Brain cannabinoid CB 1 receptors contribute to alcohol-related behaviors in experimental animals, but their potential role in humans with alcohol dependence is poorly understood. We measured CB 1 receptors in alcohol dependent patients in early and protracted abstinence, and in comparison with control subjects without alcohol use disorders, using positron emission tomography and (18 F)FMPEP-d 2, a radioligand for CB 1 receptors. We scanned 18 male in-patients with alcohol dependence twice, within 3-7 days of admission from ongoing drinking, and after 2-4 weeks of supervised abstinence. Imaging data were compared with those from 19 age-matched healthy male control subjects. Data were also analyzed for potential influence of a common functional variation (rs2023239) in the CB 1 receptor gene (CNR1) that may moderate CB 1 receptor density. On the first scan, CB 1 receptor binding was 20-30% lower in patients with alcohol dependence than in control subjects in all brain regions and was negatively correlated with years of alcohol abuse. After 2-4 weeks of abstinence, CB 1 receptor binding remained similarly reduced in these patients. Irrespective of the diagnostic status, C allele carriers at rs2023239 had higher CB 1 receptor binding compared with non-carriers. Alcohol dependence is associated with a widespread reduction of cannabinoid CB 1 receptor binding in the human brain and this reduction persists at least 2-4 weeks into abstinence. The correlation of reduced binding with years of alcohol abuse suggests an involvement of CB 1 receptors in alcohol dependence in humans.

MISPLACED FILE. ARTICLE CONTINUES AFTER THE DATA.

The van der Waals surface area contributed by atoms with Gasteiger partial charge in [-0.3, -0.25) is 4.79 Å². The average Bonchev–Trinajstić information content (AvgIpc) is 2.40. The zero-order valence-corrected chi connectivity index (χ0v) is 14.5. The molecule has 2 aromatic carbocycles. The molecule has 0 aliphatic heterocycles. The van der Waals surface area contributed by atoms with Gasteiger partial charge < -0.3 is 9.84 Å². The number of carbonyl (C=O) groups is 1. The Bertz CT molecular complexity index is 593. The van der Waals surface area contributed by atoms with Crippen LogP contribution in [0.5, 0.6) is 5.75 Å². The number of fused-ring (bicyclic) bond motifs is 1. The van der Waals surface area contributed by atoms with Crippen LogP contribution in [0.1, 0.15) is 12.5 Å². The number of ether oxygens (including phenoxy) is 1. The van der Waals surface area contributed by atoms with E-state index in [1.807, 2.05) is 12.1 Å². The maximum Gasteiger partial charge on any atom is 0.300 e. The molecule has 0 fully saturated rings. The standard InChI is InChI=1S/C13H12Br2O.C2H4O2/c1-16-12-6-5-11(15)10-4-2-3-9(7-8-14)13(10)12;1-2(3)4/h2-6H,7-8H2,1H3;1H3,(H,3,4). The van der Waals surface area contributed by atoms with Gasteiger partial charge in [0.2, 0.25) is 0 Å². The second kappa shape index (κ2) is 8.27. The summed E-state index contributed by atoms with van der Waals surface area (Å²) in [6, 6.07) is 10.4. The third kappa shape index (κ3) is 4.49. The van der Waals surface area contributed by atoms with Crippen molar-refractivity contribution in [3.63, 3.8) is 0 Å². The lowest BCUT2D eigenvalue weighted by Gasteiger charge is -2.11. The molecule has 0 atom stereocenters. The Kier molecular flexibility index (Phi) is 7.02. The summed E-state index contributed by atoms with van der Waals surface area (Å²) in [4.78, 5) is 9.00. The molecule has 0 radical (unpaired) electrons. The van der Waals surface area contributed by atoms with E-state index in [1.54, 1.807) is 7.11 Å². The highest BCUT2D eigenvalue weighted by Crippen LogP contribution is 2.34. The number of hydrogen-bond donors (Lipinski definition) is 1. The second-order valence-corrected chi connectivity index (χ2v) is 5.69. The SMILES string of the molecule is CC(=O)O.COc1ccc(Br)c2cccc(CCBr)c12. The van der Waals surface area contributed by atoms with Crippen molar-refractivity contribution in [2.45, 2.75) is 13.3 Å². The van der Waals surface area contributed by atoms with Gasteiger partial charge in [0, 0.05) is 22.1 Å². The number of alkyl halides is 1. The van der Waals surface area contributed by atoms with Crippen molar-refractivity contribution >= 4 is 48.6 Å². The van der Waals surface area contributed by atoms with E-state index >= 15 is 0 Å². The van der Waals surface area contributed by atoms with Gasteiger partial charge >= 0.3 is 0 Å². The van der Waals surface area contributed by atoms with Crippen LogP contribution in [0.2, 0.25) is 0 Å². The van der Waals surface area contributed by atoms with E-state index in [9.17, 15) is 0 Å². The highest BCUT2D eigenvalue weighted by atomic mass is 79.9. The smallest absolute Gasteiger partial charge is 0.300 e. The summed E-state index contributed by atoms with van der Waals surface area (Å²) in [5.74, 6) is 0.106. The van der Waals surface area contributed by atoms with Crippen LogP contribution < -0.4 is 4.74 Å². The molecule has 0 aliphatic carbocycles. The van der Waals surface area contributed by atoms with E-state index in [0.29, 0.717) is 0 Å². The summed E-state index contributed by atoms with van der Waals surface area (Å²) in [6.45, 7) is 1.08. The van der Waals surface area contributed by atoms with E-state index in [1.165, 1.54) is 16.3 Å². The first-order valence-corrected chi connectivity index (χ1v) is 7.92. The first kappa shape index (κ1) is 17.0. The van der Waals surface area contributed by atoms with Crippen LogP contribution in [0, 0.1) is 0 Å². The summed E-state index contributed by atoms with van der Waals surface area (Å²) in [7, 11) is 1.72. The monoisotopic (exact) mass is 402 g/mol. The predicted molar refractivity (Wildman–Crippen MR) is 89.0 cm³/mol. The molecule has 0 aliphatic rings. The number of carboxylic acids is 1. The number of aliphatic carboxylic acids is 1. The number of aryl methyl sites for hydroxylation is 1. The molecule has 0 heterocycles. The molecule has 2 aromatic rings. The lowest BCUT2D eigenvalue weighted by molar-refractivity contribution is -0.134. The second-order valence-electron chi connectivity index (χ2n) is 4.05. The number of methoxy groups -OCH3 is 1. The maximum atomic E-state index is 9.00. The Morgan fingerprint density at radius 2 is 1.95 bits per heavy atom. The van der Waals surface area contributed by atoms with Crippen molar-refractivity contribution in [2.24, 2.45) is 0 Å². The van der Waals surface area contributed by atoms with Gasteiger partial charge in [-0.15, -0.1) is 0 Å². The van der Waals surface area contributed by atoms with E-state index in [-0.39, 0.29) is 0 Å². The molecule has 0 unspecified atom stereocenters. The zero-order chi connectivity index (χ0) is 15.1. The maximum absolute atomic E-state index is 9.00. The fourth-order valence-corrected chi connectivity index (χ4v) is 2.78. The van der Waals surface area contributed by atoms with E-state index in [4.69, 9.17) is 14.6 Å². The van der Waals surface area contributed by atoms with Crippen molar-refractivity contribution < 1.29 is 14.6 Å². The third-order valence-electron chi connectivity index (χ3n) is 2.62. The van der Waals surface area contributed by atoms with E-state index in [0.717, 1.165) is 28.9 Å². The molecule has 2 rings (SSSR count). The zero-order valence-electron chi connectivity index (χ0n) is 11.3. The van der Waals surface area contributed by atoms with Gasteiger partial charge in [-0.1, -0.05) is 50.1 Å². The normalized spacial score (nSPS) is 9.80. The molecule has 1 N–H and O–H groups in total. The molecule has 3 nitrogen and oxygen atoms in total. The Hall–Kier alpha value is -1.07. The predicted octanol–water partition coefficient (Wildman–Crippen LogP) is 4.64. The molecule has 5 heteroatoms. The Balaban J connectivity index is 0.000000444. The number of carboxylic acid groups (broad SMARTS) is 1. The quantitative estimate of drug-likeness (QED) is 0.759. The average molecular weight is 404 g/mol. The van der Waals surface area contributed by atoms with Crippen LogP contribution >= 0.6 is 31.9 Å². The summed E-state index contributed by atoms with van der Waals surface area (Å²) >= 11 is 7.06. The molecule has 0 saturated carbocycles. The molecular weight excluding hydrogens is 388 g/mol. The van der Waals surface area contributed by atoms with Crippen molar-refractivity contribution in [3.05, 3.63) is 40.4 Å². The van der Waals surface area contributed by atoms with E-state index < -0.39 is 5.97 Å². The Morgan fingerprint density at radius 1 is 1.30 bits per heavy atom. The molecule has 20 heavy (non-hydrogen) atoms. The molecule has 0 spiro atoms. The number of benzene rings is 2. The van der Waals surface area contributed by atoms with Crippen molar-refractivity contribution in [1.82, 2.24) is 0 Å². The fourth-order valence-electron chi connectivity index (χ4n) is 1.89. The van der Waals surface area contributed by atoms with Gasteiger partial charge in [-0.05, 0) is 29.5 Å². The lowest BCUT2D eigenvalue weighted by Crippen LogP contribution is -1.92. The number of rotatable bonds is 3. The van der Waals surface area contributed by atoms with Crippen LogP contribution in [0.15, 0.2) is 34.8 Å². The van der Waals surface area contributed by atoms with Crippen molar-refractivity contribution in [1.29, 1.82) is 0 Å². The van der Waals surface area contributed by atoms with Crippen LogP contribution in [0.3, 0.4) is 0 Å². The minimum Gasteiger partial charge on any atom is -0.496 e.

All Science Journal Classification (ASJC) codes
- Molecular Biology
- Psychiatry and Mental health
- Cellular and Molecular Neuroscience